Monday, March 22, 2010
Grim Realities of the Home Front
This decision was made infinitely harder for men who had families – especially if those families were still in bondage in the Confederacy or in the Border States.
To illustrate this harsh reality, consider the following letter that was written by a slave woman named Patsey Leach of Kentucky, who had recently escaped from her master’s cruel treatment:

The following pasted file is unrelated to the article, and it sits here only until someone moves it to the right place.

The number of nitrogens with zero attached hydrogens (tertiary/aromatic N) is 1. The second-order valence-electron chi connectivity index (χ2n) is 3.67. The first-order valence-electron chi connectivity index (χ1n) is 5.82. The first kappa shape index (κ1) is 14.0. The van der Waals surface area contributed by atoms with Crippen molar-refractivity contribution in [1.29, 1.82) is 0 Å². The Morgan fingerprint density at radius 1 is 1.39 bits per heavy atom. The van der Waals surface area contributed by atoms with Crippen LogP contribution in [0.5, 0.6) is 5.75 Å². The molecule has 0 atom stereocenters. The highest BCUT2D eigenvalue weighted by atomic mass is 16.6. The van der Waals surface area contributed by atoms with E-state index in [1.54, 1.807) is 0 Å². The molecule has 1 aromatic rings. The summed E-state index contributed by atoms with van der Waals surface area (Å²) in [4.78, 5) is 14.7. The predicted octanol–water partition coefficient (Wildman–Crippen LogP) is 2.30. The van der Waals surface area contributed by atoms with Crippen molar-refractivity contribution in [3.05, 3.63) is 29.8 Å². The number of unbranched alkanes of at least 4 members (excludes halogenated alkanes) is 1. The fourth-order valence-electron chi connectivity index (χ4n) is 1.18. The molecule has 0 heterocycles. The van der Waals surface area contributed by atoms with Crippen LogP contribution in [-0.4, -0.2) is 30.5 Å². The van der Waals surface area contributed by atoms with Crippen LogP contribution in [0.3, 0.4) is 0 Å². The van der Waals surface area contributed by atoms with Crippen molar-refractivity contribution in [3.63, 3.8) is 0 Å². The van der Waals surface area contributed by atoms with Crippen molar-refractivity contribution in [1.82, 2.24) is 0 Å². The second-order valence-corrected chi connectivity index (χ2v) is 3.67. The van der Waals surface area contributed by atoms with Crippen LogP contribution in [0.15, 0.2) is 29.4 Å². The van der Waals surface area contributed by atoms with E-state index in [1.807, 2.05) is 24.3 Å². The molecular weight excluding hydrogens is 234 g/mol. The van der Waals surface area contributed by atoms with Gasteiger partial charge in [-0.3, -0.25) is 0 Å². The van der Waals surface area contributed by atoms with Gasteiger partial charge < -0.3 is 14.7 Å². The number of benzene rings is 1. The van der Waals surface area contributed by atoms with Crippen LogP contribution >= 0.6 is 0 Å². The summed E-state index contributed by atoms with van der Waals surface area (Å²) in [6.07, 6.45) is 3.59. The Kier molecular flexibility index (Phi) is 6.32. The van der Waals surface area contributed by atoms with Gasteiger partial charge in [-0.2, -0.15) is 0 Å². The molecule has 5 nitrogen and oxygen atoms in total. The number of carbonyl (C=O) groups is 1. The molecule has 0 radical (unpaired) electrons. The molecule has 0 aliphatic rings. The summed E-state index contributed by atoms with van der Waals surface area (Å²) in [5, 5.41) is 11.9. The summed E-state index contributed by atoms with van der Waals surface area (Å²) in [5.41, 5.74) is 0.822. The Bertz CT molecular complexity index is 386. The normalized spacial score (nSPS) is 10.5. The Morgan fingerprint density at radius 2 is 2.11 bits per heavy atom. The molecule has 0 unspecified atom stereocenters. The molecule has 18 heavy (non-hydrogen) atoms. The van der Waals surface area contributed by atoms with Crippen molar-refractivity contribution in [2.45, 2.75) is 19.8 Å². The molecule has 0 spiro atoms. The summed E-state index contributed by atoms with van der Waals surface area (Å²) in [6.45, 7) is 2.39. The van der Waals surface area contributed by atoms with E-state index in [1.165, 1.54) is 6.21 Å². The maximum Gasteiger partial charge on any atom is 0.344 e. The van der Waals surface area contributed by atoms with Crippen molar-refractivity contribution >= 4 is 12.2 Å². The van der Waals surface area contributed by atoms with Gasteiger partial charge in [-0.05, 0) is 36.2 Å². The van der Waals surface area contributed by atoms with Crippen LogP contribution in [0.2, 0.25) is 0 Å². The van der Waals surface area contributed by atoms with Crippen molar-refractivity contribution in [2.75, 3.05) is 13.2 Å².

I am a widow and belonged to Warren Wiley of Woodford County Ky. My husband Julius Leach was a member of Co. D. 5” U.S.C. Cavalry and was killed at the Salt Works Va. about six months ago. When he enlisted some time in the fall of 1864 he belonged to Sarah Martin Scott County Ky. He had only been about a month in the service when he was killed. I was living with aforesaid Wiley when he died. He knew of my husbands enlisting before I did but never said any thing to me about it. From that time he treated me more cruelly than ever whipping me frequently without any cause and insulting me on every occasion. About three weeks after my husband enlisted a Company of Colored Soldiers passed our house and I was there in the garden and looked at them as they passed. My master had been watching me and when the soldiers had gone I went into the kitchen. My master followed me and Knocked me to the floor senseless saying as he did so, “You have been looking at them darned Nigger Soldiers.” When I recovered my senses he beat me with a cowhide When my husband was Killed my master whipped me severely saying my husband had gone into the army to fight against white folks and he my master would let me know that I was foolish to let my husband go he would “take it out of my back,” he would “Kill me by piecemeal” and he hoped “that the last of the nigger soldiers would be Killed” He whipped me twice after that using similar expressions The last whipping he game me he took me into the Kitchen tied my hands tore all my clothes off until I was entirely naked, bent me down, placed my head between his Knees, then whipped me most unmercifully until my back was lacerated all over; the blood oozing out in several places so that I could not wear my underclothes without their becoming saturated with blood. The marks are still visible on my back. On this and other occasions my master whipped me for no other cause than my husband having enlisted. When he whipped me he said “never mind God dam you when I am done with you tomorrow you never will live no more.” I knew he would carry out his threats so that night about 10 o’clock I took my babe and travelled to Arnolds Depot where I took the Cars to Lexington I have five children, I left them all with my master except the youngest and I want to get them but I dare not go near my master knowing he would whip me again. My master is a Rebel Sympathizer and often sends Boxes of Goods to Rebel prisoners. (Taken from Ira Berlin & Leslie S. Rowland, eds. Families & Freedom: A Documentary History of African American Kinship in the Civil War Era, pp.102 – 103).